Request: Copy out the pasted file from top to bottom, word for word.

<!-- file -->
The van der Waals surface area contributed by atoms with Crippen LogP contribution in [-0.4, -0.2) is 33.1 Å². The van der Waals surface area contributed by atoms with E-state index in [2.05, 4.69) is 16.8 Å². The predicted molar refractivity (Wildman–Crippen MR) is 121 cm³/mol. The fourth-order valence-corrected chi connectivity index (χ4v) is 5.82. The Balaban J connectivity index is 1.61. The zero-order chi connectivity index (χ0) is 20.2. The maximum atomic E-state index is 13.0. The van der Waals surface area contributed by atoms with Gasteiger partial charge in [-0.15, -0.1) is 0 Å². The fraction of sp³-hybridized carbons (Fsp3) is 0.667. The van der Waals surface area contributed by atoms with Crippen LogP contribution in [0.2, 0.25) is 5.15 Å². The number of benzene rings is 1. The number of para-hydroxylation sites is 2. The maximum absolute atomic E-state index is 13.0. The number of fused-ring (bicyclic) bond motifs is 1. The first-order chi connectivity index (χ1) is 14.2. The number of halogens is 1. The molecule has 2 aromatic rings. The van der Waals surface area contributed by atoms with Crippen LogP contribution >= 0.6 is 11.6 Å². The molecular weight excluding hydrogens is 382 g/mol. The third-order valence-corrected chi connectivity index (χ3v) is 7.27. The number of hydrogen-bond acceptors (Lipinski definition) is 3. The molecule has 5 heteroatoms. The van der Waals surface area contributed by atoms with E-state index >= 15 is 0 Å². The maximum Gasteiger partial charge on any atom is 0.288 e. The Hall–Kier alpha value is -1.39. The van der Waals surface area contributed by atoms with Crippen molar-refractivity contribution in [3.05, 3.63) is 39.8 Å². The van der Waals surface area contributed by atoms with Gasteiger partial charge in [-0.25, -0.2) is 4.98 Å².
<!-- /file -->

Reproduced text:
The van der Waals surface area contributed by atoms with Crippen LogP contribution in [-0.4, -0.2) is 33.1 Å². The van der Waals surface area contributed by atoms with E-state index in [2.05, 4.69) is 16.8 Å². The predicted molar refractivity (Wildman–Crippen MR) is 121 cm³/mol. The fourth-order valence-corrected chi connectivity index (χ4v) is 5.82. The Balaban J connectivity index is 1.61. The zero-order chi connectivity index (χ0) is 20.2. The maximum atomic E-state index is 13.0. The van der Waals surface area contributed by atoms with Gasteiger partial charge in [-0.15, -0.1) is 0 Å². The fraction of sp³-hybridized carbons (Fsp3) is 0.667. The van der Waals surface area contributed by atoms with Crippen LogP contribution in [0.2, 0.25) is 5.15 Å². The number of benzene rings is 1. The number of para-hydroxylation sites is 2. The maximum absolute atomic E-state index is 13.0. The number of fused-ring (bicyclic) bond motifs is 1. The first-order chi connectivity index (χ1) is 14.2. The number of halogens is 1. The molecule has 2 aromatic rings. The van der Waals surface area contributed by atoms with Crippen LogP contribution >= 0.6 is 11.6 Å². The molecular weight excluding hydrogens is 382 g/mol. The third-order valence-corrected chi connectivity index (χ3v) is 7.27. The number of hydrogen-bond acceptors (Lipinski definition) is 3. The molecule has 5 heteroatoms. The van der Waals surface area contributed by atoms with E-state index >= 15 is 0 Å². The maximum Gasteiger partial charge on any atom is 0.288 e. The Hall–Kier alpha value is -1.39. The van der Waals surface area contributed by atoms with Crippen molar-refractivity contribution in [3.05, 3.63) is 39.8 Å². The van der Waals surface area contributed by atoms with Gasteiger partial charge in [-0.25, -0.2) is 4.98 Å².